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ISRO's 'naughty boy' rocket to launch INSAT-3DS: All you need to know about the mission

The INSAT-3DS satellite is a follow-on mission of the third generation meteorological satellite to be placed in a geostationary orbit, and it is fully funded by the Ministry of Earth Sciences.
Last Updated : 17 February 2024, 07:56 IST
Last Updated : 17 February 2024, 07:56 IST

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The Indian Space Research Organisation will launch INSAT-3DS meteorological satellite onboard a Geosynchronous Launch Vehicle (GSLV), at the scheduled time 5:35 pm today from Satish Dhawan Space Centre in Sriharikota.

The INSAT-3DS satellite is a follow-on mission of the third generation meteorological satellite to be placed in a geostationary orbit, and it is fully funded by the Ministry of Earth Sciences.

As the countdown begins, let us take a look at ISRO's mission and why GSLV-F14 is named as "naughty boy".

  • INSAT-3DS is the second mission for the Bengaluru headquartered space agency in 2024 after the successful launch of PSLV-C58/EXPOSAT mission on January 1.

  • According to ISRO, GSLV-F14/INSAT-3DS is a significant mission as it would monitor land and ocean surfaces for weather forecasting and disaster warning as well as to provide Satellite aided Research and Rescue services (SAR).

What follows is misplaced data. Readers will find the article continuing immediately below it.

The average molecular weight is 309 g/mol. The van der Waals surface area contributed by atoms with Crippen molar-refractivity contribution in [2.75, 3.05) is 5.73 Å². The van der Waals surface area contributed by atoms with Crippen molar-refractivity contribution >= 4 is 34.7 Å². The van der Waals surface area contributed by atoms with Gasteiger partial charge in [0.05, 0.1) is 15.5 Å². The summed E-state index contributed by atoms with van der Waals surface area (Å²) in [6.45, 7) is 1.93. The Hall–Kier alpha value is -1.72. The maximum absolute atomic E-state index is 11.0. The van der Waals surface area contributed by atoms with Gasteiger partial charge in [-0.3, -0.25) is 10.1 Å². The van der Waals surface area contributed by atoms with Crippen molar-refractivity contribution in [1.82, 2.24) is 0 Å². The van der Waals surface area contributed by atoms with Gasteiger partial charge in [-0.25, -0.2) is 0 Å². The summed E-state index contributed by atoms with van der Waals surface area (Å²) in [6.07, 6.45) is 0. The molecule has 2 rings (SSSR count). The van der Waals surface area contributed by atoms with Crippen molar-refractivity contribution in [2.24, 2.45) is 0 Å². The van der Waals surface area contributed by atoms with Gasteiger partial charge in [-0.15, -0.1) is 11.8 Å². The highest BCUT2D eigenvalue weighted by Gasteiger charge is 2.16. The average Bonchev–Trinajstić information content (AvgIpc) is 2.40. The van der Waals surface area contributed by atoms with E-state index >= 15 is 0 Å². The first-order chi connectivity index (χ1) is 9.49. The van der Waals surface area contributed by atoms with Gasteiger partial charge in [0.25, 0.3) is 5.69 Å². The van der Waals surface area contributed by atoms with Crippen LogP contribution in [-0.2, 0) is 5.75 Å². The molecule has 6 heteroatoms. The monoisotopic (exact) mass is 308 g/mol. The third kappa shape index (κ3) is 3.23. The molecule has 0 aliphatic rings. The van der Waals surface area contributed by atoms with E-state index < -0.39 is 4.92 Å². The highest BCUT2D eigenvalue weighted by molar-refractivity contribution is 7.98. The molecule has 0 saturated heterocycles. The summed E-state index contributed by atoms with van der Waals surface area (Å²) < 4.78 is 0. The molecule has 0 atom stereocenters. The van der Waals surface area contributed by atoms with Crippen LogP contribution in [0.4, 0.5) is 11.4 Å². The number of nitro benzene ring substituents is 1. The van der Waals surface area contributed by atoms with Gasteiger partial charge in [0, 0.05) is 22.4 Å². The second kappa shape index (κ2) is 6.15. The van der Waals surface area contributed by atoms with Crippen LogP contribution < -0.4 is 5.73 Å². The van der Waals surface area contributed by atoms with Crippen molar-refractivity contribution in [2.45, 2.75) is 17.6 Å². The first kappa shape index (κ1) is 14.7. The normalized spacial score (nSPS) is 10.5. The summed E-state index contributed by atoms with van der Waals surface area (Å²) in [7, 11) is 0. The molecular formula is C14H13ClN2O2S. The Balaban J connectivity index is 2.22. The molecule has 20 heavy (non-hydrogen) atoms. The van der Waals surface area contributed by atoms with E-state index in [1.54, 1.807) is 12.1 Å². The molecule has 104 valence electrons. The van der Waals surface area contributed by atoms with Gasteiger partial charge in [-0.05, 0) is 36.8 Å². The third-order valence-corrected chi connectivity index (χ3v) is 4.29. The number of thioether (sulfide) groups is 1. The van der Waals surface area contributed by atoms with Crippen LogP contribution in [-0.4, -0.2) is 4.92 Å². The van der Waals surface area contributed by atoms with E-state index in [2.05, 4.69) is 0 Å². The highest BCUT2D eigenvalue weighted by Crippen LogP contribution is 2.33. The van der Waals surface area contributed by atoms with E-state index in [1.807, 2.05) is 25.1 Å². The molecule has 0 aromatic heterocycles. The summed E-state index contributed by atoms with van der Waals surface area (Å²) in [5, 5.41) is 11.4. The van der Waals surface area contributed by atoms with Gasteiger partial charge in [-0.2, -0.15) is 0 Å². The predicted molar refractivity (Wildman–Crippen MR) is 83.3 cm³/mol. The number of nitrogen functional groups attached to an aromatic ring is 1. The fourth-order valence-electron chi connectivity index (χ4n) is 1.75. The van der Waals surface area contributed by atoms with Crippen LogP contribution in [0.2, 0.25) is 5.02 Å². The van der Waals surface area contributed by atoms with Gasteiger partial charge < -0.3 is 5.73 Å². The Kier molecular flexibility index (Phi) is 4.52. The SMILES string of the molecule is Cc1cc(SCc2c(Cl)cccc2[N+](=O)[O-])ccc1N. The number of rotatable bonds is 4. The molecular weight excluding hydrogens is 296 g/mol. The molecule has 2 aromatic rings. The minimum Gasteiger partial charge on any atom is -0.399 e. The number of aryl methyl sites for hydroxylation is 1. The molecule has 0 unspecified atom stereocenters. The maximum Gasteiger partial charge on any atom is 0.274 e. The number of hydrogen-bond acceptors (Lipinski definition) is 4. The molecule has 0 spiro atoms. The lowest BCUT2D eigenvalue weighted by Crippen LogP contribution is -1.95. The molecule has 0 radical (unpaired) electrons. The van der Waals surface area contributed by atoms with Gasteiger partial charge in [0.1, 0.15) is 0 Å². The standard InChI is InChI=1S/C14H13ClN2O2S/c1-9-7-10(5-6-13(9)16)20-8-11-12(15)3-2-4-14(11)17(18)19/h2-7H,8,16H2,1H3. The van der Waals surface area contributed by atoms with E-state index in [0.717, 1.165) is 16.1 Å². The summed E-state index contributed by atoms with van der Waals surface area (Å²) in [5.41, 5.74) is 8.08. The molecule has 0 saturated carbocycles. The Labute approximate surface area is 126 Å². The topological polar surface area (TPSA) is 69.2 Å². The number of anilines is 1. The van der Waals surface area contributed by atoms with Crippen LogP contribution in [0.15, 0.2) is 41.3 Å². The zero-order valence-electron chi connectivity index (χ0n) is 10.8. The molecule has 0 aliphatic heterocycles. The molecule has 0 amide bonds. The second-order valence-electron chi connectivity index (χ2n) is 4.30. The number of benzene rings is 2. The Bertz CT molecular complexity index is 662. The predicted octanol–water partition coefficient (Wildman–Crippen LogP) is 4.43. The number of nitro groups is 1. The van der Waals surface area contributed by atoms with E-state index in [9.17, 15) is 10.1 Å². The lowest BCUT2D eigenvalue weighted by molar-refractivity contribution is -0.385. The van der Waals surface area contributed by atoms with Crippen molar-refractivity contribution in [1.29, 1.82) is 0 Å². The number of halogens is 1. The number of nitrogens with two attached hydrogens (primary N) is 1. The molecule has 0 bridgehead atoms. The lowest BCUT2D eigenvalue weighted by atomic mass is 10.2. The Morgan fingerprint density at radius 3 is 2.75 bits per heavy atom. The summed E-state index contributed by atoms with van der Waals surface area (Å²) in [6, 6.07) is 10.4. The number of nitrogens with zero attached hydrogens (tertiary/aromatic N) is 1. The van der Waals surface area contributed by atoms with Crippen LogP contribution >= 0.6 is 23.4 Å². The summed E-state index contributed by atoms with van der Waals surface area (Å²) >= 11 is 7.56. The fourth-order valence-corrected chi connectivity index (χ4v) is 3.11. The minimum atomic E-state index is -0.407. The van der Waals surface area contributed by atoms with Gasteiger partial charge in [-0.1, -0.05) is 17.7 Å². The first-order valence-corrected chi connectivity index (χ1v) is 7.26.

• The satellite weighs 2,274 kg and once operational, it would serve departments under the Ministry of Earth Sciences, the Indian Meteorological Department (IMD), National Institute of Ocean Technology (NIOT), National Centre for Medium-Range Weather Forecasting, and Indian National Centre for Ocean Information Services.

  • The 51.7 metre tall rocket will be carrying imager payloads, sounder payloads, data relay transponders and Satellite Aided Search and Rescue transponders, which would be used to study cloud properties, fog, rainfall, snow cover, snow depth, fire, smoke, land and ocean, among other uses.

  • The GSLV F14 spacecraft has been termed "naughty boy" by ISRO's former chairman, as per report by Hindustan Times. GSLV has a very high—40 per cent failure rate, and in the past has hit several bumps.

    According to The Indian Express report, the GSLV has undertaken 15 missions so far, out of which at least four have faced hurdles, and hence the name "naughty boy".

(With PTI inputs.)

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Published 17 February 2024, 07:56 IST

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